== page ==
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A Review of
The Great Chasm: How to Stop Our Wealth from Separating Us from the Poor and God.
Servant Partners Press, 2015.
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Reviewed By Paul D. Gregory
People read books for various reasons. Maybe you read romance novels to be “swept away to a distant land.” Or maybe you enjoy a book that is set in the mountains and is wet with beautiful imagery of mountain peaks, blue skies and crisp clean air. Still others may enjoy stories with happy endings because they like to imagine themselves in the heroine’s role (wouldn’t everyone love to be Tom Cruise at the end of the movie Jerry Maguire). And still others read books hoping to find answers to life’s big questions.
There is a good chance that you will not be fond of the message contained in Derek Engdahl’s The Great Chasm. There’s an even better chance that you will not enjoy some of the imagery he uses to describe the slums of Manila, Haiti or Mexico. And many of you won’t be thrilled to read about servant living and/or the importance of giving up things we don’t need. And many readers will finish Engdahl’s book with a nagging pain in their side, as they acknowledge their own failure to have compassion for those in need.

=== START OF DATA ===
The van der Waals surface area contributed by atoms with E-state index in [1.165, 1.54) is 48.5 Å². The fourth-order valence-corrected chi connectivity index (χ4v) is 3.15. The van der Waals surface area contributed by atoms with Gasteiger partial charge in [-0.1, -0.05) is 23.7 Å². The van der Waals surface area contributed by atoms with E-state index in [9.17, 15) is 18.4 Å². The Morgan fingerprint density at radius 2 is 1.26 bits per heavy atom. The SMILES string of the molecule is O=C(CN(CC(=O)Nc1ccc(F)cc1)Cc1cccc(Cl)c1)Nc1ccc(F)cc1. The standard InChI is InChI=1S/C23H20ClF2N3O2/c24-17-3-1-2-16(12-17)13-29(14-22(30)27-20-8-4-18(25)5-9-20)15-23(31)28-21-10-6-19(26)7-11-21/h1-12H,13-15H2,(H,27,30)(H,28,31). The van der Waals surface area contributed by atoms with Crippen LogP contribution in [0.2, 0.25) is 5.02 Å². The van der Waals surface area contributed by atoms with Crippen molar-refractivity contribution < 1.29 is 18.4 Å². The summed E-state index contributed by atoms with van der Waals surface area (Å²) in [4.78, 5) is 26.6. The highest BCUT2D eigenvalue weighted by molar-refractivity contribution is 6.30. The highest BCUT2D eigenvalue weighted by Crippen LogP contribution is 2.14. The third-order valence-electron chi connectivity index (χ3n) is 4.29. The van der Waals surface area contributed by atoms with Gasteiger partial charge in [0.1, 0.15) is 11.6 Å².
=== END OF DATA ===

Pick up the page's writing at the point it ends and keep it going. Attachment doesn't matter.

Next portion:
The Great Chasm is a piercing critique of the Christian church. Using parables from Luke’s Gospel, Engdahl humbly shares a heart-felt message to readers about the great void that stands between the poor and the rest of us.
One of Engdahl’s main points in the book focused on our relationship to God and the poor. Engdahl states, “One cannot know Christ and not know the poor; to ignore the needy, the oppressed, and the helpless is to ignore Christ himself” (15). Yes, salvation is important; however, it is precisely our relationship with Christ that should cause us to have compassion for those in need. I loved Engdahl’s description of the difference between having concern and compassion for those in need: “Concern is feeling bad when you see something bad happen to someone else. Compassion, on the other hand, is seeing your brother’s pain and believing that you cannot let him continue to suffer in that way” (14).
The concept of Mammon is another focus of Engdahl’s book. Mammon is defined not only as one’s income, but also her/his wealth in general. Engdahl uses the parable of the shrewd manager to address how Christians should view their own money and wealth. He proposes that Mammon will ultimately fail us, as it is tied to this material world. Moreover, Engdahl suggests that the fact that God has gifted us earthly wealth “…does not give us some special right or authority, but rather a special responsibility to use our resources according to God’s will” (47). Later on he proposes that this special responsibility dictates that we should not be responsible, but recklessly generous our wealth. This is how Jesus acted when on Earth. He chose to associate and love those individuals who were labeled unlovable or incorrigible.